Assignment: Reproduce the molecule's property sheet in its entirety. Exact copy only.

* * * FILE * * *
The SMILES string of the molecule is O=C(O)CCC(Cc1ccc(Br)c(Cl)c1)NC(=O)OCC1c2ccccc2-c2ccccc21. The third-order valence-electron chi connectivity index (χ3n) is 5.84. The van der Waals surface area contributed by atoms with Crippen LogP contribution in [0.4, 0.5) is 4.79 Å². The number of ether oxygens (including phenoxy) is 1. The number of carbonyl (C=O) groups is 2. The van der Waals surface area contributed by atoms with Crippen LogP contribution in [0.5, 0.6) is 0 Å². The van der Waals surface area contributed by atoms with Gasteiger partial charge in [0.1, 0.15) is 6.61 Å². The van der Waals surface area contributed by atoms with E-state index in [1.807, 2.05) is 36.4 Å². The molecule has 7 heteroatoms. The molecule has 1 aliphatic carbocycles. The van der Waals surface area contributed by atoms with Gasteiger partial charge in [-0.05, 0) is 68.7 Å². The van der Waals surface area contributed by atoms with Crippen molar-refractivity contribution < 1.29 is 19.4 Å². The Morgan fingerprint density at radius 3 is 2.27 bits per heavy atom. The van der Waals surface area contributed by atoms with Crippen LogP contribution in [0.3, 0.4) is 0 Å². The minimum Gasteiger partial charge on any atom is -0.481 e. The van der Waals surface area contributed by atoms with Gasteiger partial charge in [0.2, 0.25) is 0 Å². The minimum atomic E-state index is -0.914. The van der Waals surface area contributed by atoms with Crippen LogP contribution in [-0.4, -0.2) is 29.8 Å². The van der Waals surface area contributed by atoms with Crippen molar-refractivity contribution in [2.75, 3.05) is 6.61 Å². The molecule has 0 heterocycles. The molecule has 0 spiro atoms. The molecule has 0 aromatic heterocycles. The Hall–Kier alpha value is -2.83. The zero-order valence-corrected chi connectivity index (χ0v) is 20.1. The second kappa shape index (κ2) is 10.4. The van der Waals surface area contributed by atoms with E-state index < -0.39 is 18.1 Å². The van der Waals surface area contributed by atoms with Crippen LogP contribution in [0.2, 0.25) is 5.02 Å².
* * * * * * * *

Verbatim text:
The SMILES string of the molecule is O=C(O)CCC(Cc1ccc(Br)c(Cl)c1)NC(=O)OCC1c2ccccc2-c2ccccc21. The third-order valence-electron chi connectivity index (χ3n) is 5.84. The van der Waals surface area contributed by atoms with Crippen LogP contribution in [0.4, 0.5) is 4.79 Å². The number of ether oxygens (including phenoxy) is 1. The number of carbonyl (C=O) groups is 2. The van der Waals surface area contributed by atoms with Crippen LogP contribution in [0.5, 0.6) is 0 Å². The van der Waals surface area contributed by atoms with Gasteiger partial charge in [0.1, 0.15) is 6.61 Å². The van der Waals surface area contributed by atoms with E-state index in [1.807, 2.05) is 36.4 Å². The molecule has 7 heteroatoms. The molecule has 1 aliphatic carbocycles. The van der Waals surface area contributed by atoms with Gasteiger partial charge in [-0.05, 0) is 68.7 Å². The van der Waals surface area contributed by atoms with Crippen molar-refractivity contribution < 1.29 is 19.4 Å². The Morgan fingerprint density at radius 3 is 2.27 bits per heavy atom. The van der Waals surface area contributed by atoms with Crippen LogP contribution in [0.3, 0.4) is 0 Å². The minimum Gasteiger partial charge on any atom is -0.481 e. The van der Waals surface area contributed by atoms with Gasteiger partial charge in [0.2, 0.25) is 0 Å². The minimum atomic E-state index is -0.914. The van der Waals surface area contributed by atoms with Crippen LogP contribution in [-0.4, -0.2) is 29.8 Å². The van der Waals surface area contributed by atoms with Crippen molar-refractivity contribution in [2.75, 3.05) is 6.61 Å². The molecule has 0 heterocycles. The molecule has 0 spiro atoms. The molecule has 0 aromatic heterocycles. The Hall–Kier alpha value is -2.83. The zero-order valence-corrected chi connectivity index (χ0v) is 20.1. The second kappa shape index (κ2) is 10.4. The van der Waals surface area contributed by atoms with E-state index < -0.39 is 18.1 Å². The van der Waals surface area contributed by atoms with Crippen LogP contribution in [0.2, 0.25) is 5.02 Å².